Older and Wiser

One obsession of our North American culture I haven’t succumbed to is the pursuit of youth. As many people would pray to be younger, I’m very happy to be 32. Yes, my mid-section is less than defined compared to when I was 20 but I don’t have the saggy skin and wrinkled forehead plaguing a 50 year old so the physical effects haven’t dawned on me yet, giving me the courage to say this. Ask me in 20 years, it may be different.

What I’m talking about is that as I’ve matured since college, I’ve become wiser and understand that things are never black and white. It’s true that wisdom comes with age and I’ve learned a lot in the past 12 years, the lesson has been so valuable that I am really appreciating it and hopefully make me a stronger person for the years to come.

One big lesson I learned is that there are no shortcuts in life. We all have to pay for it someway or another, just a matter of now or later. I cheated routinely thru high school and college thinking that I could get away with it but my laziness came back to haunt me, teaching me that I can’t cheat thru life. I was lucky to have successfully cheated but luck is not reliable like hard work.

There’s so much I wanna say but yet at the same time not sure where I’m going with this. Anyways, I just wanted to point out that it isn’t that bad being older and I wouldn’t trade what experiences for youth (not that it’s possible).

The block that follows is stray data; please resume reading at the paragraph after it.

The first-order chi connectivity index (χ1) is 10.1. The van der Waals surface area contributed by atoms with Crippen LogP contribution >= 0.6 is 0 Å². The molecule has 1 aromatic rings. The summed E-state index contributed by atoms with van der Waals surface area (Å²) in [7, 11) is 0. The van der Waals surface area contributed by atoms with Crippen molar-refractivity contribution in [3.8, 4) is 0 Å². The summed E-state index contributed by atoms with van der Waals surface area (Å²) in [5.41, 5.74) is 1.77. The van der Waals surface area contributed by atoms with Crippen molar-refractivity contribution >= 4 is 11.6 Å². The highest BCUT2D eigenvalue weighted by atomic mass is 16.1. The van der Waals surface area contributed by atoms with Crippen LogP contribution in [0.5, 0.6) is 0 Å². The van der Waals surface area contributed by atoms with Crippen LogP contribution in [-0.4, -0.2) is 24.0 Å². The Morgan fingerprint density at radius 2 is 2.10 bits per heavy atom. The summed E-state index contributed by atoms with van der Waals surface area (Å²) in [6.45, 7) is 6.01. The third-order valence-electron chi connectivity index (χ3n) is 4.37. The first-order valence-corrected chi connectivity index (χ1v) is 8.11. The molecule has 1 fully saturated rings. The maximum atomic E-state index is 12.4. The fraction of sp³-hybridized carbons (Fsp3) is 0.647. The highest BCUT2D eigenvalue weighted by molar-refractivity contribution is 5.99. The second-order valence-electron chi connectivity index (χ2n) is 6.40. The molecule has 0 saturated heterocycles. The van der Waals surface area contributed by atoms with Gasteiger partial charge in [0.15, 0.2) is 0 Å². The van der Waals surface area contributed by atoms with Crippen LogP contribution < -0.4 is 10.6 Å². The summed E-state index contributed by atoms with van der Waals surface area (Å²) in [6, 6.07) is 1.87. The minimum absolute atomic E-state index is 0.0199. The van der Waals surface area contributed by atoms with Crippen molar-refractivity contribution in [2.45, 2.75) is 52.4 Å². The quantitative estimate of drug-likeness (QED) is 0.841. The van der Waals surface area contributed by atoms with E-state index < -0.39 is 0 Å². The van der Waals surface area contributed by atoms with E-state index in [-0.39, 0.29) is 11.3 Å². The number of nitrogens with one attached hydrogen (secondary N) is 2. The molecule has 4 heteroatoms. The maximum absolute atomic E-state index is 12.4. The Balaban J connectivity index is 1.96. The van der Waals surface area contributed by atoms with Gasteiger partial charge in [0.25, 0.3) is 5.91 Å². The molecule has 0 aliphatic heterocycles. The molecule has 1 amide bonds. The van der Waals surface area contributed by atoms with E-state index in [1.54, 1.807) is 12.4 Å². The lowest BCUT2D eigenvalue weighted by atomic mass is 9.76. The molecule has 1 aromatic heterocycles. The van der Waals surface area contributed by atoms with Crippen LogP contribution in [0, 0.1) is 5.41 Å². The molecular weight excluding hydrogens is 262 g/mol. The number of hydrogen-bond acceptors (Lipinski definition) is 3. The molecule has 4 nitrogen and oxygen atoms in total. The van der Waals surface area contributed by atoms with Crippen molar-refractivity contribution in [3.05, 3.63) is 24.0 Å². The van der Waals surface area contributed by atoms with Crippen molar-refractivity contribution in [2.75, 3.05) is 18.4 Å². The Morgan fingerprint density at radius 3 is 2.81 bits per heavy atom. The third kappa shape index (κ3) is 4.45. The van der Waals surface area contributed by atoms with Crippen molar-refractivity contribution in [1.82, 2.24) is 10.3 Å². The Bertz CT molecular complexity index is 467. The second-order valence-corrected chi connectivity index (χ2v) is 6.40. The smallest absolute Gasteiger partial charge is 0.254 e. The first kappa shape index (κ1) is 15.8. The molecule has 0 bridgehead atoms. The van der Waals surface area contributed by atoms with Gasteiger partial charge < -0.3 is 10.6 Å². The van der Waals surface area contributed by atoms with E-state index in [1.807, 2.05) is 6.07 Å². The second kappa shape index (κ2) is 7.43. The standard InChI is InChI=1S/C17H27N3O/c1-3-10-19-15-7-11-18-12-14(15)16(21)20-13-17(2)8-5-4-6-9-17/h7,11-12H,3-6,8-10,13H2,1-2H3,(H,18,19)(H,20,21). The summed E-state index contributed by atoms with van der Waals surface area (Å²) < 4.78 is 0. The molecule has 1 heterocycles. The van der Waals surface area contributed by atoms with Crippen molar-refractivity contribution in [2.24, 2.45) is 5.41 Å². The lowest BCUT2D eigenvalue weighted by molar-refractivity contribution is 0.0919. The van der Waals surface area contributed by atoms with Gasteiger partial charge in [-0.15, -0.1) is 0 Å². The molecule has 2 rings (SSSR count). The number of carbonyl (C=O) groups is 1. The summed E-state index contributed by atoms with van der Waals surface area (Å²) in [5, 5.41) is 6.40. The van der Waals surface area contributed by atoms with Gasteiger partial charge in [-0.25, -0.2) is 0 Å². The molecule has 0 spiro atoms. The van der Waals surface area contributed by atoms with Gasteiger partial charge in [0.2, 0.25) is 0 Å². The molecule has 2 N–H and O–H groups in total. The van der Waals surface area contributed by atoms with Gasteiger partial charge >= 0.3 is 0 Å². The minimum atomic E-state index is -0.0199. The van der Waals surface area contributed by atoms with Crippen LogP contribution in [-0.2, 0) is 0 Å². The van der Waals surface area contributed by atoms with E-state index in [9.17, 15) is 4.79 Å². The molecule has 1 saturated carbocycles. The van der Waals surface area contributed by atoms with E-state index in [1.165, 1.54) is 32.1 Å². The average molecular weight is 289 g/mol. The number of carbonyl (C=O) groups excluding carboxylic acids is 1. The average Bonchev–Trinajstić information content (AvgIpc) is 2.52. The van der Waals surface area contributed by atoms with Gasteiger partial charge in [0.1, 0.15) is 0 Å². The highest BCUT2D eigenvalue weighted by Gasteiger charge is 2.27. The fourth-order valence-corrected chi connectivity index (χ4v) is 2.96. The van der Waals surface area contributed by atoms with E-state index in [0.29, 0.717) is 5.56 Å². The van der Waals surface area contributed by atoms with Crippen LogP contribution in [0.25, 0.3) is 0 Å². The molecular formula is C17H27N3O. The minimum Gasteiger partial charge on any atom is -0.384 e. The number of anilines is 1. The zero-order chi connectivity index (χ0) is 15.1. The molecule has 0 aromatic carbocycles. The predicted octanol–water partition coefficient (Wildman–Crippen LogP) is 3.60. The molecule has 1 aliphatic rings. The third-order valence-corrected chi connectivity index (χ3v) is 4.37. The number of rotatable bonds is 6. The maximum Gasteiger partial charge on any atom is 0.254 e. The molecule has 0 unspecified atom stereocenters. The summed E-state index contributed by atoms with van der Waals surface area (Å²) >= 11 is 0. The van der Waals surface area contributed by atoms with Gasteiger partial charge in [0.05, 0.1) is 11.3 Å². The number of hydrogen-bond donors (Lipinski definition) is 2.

Missing Home

I’m starting to miss home, mainly my life with G., now that it’s been six months in Hongkong. I realise that no matter where I am, it’s the people that make the place. Spending time with G., cuddling, cooking and sharing tidbits in life is what a boyfriend is all about and I miss that terribly.

There’s the snow along with the messy weather, provincial people and over-regulation that bug me in Toronto yet there’s social conversatism and materialistic obsession in Hongkong that are just as annoying.

One thing I learned in then past 6 months is that we can’t have it all and need to make do with what we have in order to be satisfied.

Quit Being So Sensitive

People are so sensitive and obsessed with political correctness in the North American culture these days that one can’t talk about black and fat without any backlash and inevitably censorsing any comments about these two topics.

Whenever someone says anything black, it’s immediately taken as pejorative and racist. It’s okay to identify the store salesman as “that thin blond guy” but people assume you’re a racist and irrespectful if you say “that chubby black guy.” Hence you find every way to convey the same message without ever saying ‘fat’ and ‘black,’ so you’d hear censored descriptions such as “that guy in the white t-shirt in the far corner.” Good gracious, it’s a description. Quit being so sensitive.